Jacoby’s special theory of scandal relativity

Jeff Jacoby is the terrific columnist who writes for the Boston Globe. In a message today he responds to my call for a special theory of scandal relativity to account for the electoral viability of Gerry Studds and Barney Frank and to supplement Jack Kelly’s (and Paul Mirengoff’s) general theory. Jeff writes:

Greetings from Boston! I spotted your query about the “electoral viability” of congressmen such as Barney Frank and (the late) Gerry Studds despite their entanglement in sex scandals. You know that Latin phrase that William F. Buckley often quotes — “Quod licet Jovi non licet bovi” (that which is permitted to Jove, is not permitted to oxen)? Well, there’s an analogous rule when it comes to congressional sex scandals: That which is permitted to Massachusetts congressmen is not permitted to congressmen from other states. I wrote about this back in 1995, at the time of Bob Packwood’s downfall. The column began:

It was in part at the urging of Sen. Alan Simpson, a Wyoming Republican, that the contemptible Bob Packwood finally threw in the towel last Thursday and resigned from Congress. All the same, Simpson was embittered by the double standard at play in the Senate chamber.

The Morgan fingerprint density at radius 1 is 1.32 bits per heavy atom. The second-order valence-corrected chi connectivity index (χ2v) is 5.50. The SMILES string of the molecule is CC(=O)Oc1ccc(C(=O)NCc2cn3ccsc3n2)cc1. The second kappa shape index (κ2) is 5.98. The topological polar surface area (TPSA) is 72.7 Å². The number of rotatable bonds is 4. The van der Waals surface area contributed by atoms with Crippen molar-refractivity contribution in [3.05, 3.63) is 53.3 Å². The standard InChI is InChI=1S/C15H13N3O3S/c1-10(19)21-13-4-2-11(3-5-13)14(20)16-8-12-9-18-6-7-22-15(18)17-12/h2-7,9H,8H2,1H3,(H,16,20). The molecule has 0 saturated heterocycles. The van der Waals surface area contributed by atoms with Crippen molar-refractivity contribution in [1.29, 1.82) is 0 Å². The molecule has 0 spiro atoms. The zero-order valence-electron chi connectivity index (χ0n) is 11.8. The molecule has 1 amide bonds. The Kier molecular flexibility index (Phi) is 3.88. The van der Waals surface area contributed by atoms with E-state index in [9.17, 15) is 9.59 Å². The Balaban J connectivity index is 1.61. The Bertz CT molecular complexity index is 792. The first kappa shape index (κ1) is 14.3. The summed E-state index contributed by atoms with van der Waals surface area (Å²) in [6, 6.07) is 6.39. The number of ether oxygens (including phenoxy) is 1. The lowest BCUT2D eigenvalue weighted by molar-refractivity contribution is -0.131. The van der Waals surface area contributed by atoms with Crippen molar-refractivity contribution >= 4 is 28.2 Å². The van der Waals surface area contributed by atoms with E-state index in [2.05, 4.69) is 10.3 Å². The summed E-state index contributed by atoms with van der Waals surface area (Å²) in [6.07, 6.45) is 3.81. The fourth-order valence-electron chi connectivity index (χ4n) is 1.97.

“I looked around that room,” he said, “and saw people who had done things much worse.” Now which senior senator from Massachusetts do you suppose he was referring to?

And it ended:

However crude Packwood’s behavior, it pales beside the lecherous exploitation of women for which Kennedy is notorious. If Packwood is too gross to be a senator, so is Kennedy.
Except that Kennedy is from Massachusetts, so his swinish antics have never been a problem. Maybe in Oregon or Illinois depravity can cost a congressman his seat. In Massachusetts, where standards are lower, sleaziness is a bar to nothing.

The column was headlined “If Packwood disgraces the Senate, what does Ted Kennedy do?” I can’t find the column on the Globe website, but it is available online here.

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